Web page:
When we talk about features of the new Chevrolet Colorado mid-size pickup, we always mention that it fits in a garage. We all know that means in the lower 48 states. However, up north in Alaska it can – and does have yet another meaning. Just ask the folks at oilfield services company ASRC Energy Services about a Colorado that they pack into a flying garage to send to remote sites when truck support for a crew is needed.
ASRC Energy Services deploys employees (and equipment) across Alaska to monitor everything from oilfield exploration and construction to ensure regulatory standards are properly followed. Many of the locations needing on-site visits are extremely remote and crews often need a ground support vehicle when they get there.
“Our fleet vehicles double as mobile offices for the majority of our employees, so we need to give them dependable vehicles in the remote areas where they work,” said Chris Maynard, general manager of fleet operations, ASRC Energy Services. “These locations can vary from areas with no electricity to temporary roads built on top of the frozen tundra.”
Flying the crew members via contract air service operators to these locations with very small or no formal airfields is done all the time. But delivering a support truck is not – until now.
Recognizing the need, Chevrolet and ASRC put their heads together and solved the problem by modifying an ASRC fleet Colorado Crew Cab so that it could fit into the back of a flying garage. In this case a Shorts 330 Sherpa cargo plane especially designed – including rear loading ramp – for these kind of harsh and remote service challenges.
ASRC looked at the exterior dimensions of the new mid-size Colorado and compared them to the cargo bay of a Sherpa 330. Length was not a problem and width was ok – just barely. So close that they have to take off the side mirrors and place protective tape on the fender flares to protect the skin of the truck and the inside walls of the Sherpa.
But truck height was a problem. The solution was to change the Colorado 17-inch wheels and tires to 16-inch. Getting it in and out of the Sherpa is still a bit challenging given the tight fit along the sidewalls, but with a bit of ‘body english’ carefully applied it goes up the ramp and into the Sherpa where it is then strapped down for transport to the remote work location.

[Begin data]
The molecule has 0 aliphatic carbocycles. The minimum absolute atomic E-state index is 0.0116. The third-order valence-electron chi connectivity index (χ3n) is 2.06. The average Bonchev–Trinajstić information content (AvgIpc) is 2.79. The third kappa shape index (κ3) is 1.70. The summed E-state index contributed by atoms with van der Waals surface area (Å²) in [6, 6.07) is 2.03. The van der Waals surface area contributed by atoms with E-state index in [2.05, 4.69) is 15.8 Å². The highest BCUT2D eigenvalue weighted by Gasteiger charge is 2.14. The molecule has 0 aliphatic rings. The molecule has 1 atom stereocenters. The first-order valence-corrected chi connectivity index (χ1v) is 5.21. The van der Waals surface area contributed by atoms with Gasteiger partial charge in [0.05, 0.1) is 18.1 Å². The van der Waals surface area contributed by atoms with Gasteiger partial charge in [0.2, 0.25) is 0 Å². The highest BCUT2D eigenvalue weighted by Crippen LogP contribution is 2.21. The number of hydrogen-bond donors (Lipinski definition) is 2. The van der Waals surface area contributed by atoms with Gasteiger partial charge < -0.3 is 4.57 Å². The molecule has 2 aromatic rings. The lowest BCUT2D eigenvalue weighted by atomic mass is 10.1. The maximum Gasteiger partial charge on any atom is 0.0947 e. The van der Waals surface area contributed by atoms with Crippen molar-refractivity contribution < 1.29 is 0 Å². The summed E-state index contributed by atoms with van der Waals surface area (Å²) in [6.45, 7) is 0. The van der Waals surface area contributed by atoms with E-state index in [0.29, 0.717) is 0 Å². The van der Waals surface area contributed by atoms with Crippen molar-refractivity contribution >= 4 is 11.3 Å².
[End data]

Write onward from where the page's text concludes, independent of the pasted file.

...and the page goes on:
ASRC uses Chevrolet trucks across their fleet in Alaska every day. In addition to the Colorado, they also use Silverado 1500 full-size pickups and heavy duty Silverado 2500 and 3500 trucks. ASRC’s fleet needs are as diverse as the terrain its employees encounter every day, which is why they’ve bought into Chevrolet’s three-truck strategy that enables them to tailor the fleet to their needs using a single brand partner for support.
“We build our trucks with companies like Arctic Slope in mind,” said John Schwegman, director, commercial product, General Motors. “Their employees don’t have time to worry about how the vehicle will operate when the weather is 40 degrees below zero. We ensure our vehicle’s performance will stand up to the test so they can get their work done.”
ASRC Energy Service’s fleet also counts on service to keep downtime to a minimum. “On the service side, GM knocks it out of the park,” said Maynard. “The Alaska market is pretty small, but GM looks at every sale as one of importance, so even the smallest problem gets special focus from a GM engineer, even if that means they have to send one to Alaska.”
For the record, the 2015 Chevrolet Crew Cab shown in the pictures was being loaded to an RVAN Alaska Shorts 330 Sherpa for transport to a site at Anaktuvuk Pass, Alaska.
Where in the heck is that you say?
Anaktuvuk Pass is located on a divide between the Anaktuvuk and John rivers in the central Brooks Range in the North Slope oil and gas region of Alaska. The village has about 300 residents and lies about 250 miles northwest of Fairbanks and a similar distance southeast of Barrow. In January, temperatures average a minus 14-degrees with summer temperatures in the 50-degree range. Just the challenging environment that Colorado and Silverado trucks are designed for, say the folks at Chevrolet.